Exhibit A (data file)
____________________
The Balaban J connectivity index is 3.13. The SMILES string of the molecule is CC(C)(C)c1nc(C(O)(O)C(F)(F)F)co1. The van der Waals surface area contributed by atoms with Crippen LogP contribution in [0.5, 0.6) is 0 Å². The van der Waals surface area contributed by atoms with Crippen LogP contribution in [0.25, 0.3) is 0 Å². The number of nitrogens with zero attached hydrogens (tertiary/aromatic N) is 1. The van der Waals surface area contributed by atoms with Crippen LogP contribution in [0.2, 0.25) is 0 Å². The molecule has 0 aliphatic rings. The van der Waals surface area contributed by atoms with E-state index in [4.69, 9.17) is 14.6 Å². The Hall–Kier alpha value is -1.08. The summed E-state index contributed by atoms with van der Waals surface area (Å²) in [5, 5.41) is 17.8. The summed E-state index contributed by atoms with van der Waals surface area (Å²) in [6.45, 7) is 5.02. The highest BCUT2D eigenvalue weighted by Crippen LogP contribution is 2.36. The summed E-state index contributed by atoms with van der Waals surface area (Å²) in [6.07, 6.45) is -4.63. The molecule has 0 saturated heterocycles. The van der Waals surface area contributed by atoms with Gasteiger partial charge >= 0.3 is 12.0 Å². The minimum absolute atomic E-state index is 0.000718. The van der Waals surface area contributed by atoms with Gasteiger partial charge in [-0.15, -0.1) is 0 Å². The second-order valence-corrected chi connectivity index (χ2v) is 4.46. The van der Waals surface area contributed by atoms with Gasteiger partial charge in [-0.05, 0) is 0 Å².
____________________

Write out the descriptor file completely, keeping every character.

The Balaban J connectivity index is 3.13. The SMILES string of the molecule is CC(C)(C)c1nc(C(O)(O)C(F)(F)F)co1. The van der Waals surface area contributed by atoms with Crippen LogP contribution in [0.5, 0.6) is 0 Å². The van der Waals surface area contributed by atoms with Crippen LogP contribution in [0.25, 0.3) is 0 Å². The number of nitrogens with zero attached hydrogens (tertiary/aromatic N) is 1. The van der Waals surface area contributed by atoms with Crippen LogP contribution in [0.2, 0.25) is 0 Å². The molecule has 0 aliphatic rings. The van der Waals surface area contributed by atoms with E-state index in [4.69, 9.17) is 14.6 Å². The Hall–Kier alpha value is -1.08. The summed E-state index contributed by atoms with van der Waals surface area (Å²) in [5, 5.41) is 17.8. The summed E-state index contributed by atoms with van der Waals surface area (Å²) in [6.45, 7) is 5.02. The highest BCUT2D eigenvalue weighted by Crippen LogP contribution is 2.36. The summed E-state index contributed by atoms with van der Waals surface area (Å²) in [6.07, 6.45) is -4.63. The molecule has 0 saturated heterocycles. The van der Waals surface area contributed by atoms with Gasteiger partial charge >= 0.3 is 12.0 Å². The minimum absolute atomic E-state index is 0.000718. The van der Waals surface area contributed by atoms with Gasteiger partial charge in [-0.15, -0.1) is 0 Å². The second-order valence-corrected chi connectivity index (χ2v) is 4.46. The van der Waals surface area contributed by atoms with Gasteiger partial charge in [-0.05, 0) is 0 Å².